Kingfish are one of the more high thrills, high octane sportfish in the country, and it seems fitting that the leading method to catch them offshore is to raise a serious sweat and use jigs.
Kings are a hyperactive, never-sit-still type of predator that will actively chase down prey. Their highly inquisitive nature, combined with a ruthless hunting instinct, and the fact they're often in schools and feeding competitively, makes them susceptible to jigging methods. Mechanical jigging with knife jigs is the primary approach, while they can also be fooled with slower, more high action flutter type jigs like the Sardine Waver and Coltsniper Wonderfall as well. As will be looked at there's a whole lot of fun to be tapped into if you can iron out your gear and technique and get jiggy for kings.
As mentioned in an offshore setting kings are responsive to flat-out mechanical jigging techniques, with long, thin profiled knife-style jigs the pick of the bunch. Often these jigs are rear weighted making them highly efficient at getting down deep and amongst the kingfish you've sounded up.
When conditions are mild, or there's minimal drift or current, you can introduce jigs with more action to them, with centre or off-centre weighted jigs like the new Ocea Pebble Stick providing ample action to trigger a king attack. Even higher action leaf or flutter type jigs are also gaining in popularity, and their ability to get eaten during an otherwise hard bite is becoming well documented. Their one notable drawback is they are slower sinking than more streamline jig designs, which can limit their use in overly deep water/raging current. But there are some great rear weighted flutter models out there like the Shimano Ocea Wing which can get in the strike zone quick even in less than ideal conditions.
Jig weight can vary between 80g right up to 500g plus in deeper areas. There's a common belief that larger jigs and their increased profile will often tempt bigger kings. In locations like SA and New Zealand for example where 50lb plus fish are relatively common on the jig, stepping up the profile size of your jig can pay off. When you're mostly catching smaller to medium sized fish however there's no need to 'set your arms and back on fire' jigging these heavy weights, and any jig that gets down to the fish in a timely manner will work.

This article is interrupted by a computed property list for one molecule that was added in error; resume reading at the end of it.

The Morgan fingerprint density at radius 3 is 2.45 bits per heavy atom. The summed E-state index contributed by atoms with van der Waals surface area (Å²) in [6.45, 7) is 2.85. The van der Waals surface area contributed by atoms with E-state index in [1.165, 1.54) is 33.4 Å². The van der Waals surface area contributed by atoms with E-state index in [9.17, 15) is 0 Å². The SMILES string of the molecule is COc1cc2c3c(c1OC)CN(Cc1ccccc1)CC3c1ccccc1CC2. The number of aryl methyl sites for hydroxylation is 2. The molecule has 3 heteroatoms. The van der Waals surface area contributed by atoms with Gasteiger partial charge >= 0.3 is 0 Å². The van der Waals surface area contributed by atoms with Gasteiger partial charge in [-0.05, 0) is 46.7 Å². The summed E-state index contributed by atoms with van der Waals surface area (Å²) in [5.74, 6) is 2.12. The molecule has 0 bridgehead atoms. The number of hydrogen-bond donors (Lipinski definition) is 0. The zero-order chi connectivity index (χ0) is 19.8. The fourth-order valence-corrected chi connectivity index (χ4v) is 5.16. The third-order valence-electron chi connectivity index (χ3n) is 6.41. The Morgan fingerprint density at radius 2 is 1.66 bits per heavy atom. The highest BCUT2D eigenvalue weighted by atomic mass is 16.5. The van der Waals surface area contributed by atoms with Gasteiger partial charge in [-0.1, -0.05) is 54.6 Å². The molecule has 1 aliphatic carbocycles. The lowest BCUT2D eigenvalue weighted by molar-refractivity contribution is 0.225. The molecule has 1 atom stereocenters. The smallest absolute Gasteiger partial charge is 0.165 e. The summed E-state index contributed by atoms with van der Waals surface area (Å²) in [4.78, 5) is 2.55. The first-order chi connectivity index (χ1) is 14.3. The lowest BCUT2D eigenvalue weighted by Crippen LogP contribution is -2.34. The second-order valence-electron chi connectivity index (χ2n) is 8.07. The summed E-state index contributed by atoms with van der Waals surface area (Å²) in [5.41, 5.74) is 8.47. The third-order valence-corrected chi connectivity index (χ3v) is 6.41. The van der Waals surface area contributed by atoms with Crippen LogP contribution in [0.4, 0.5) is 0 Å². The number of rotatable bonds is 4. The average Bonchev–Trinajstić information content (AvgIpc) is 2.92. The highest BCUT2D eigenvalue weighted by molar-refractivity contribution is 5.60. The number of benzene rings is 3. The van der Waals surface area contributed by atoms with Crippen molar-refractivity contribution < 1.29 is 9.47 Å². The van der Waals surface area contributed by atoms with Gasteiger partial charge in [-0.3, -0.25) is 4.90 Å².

Be sure to rig your jigs with quality components, with no shortcuts taken or expense spared. A squid skirt can also be added to your assist hook for additional appeal, while hooks and assist cord should be beefed up as you'll be fishing heavy drag settings for this fishing to stop a reef-bound hoodlum!
Mechanical kingfish jigging is more about having a methodical, rhythmic approach to your jigging, and less about looking like you're at the front row of a Metallica concert with arms and body going in all directions. The basics are to pump the jig up and wind down and repeat this process basically as quick as you can when working knife jigs. Kings love a chase and your quickest jigging action will still be an easy meal for a red-hot yellowtail. An essential piece of kit is a quality set of jigging gloves like the Ocea Jigging Gloves, which will save blistered hands and braid cuts - both are common for this fishing.
Also be at the ready for your jig to be eaten when you've stopped it at the top of your retrieve, as kings will often nail you when you least expect it.
To save your arms and a lot of unnecessary jigging, only work your jig through the fish and say halfway back to the surface before lowering it down again. Power Pro Depth-Hunter braid or the Kairiki 8 Multicolour is a godsend for this fishing, as the skipper can tell you the depth the fish are holding and you can count the colour coded segments on your braid as your jig descends, ensuring you're in the correct area and not overshooting the mark, or dropping your jig straight into heavy reef.
Kingfish jigging outfits often consist of dedicated jigging gear, which is aimed to make your life easier and reduce the pain factor of long spells of mechanically working knife jigs. It's also there to put some serious hurt on a hooked king. Shimano have both overhead and threadline options to pick from suited to smaller kingfish, right through to the meanest beast-sized hoodlums swimming.
At the lighter end of jigging you could be using an Ocea Jigger overhead matched to a Game Type J rod for example, or a 5000 sized threadline on an Ocea Offshore Jig PE 3-5. In genuine big king waters you could step this up to something like a Stella 18000 or 20000, or Saragosa 20000, matched with an Ocea Offshore Jig PE8 rod.
You ideally want at least 300m of line for this fishing, with mainline breaking strains anywhere from 30lb up to 150lb used by jiggers, depending on the terrain and size of the fish targeted. For kings fishing heavy is the smarter move as they will put you to the test!
Not much compares to these fish, or the rush of getting your jig slammed mid-water by a rampaging yellowtail before it screams back to the bottom. It's adrenalin pumping, tackle testing fishing at its addictive best!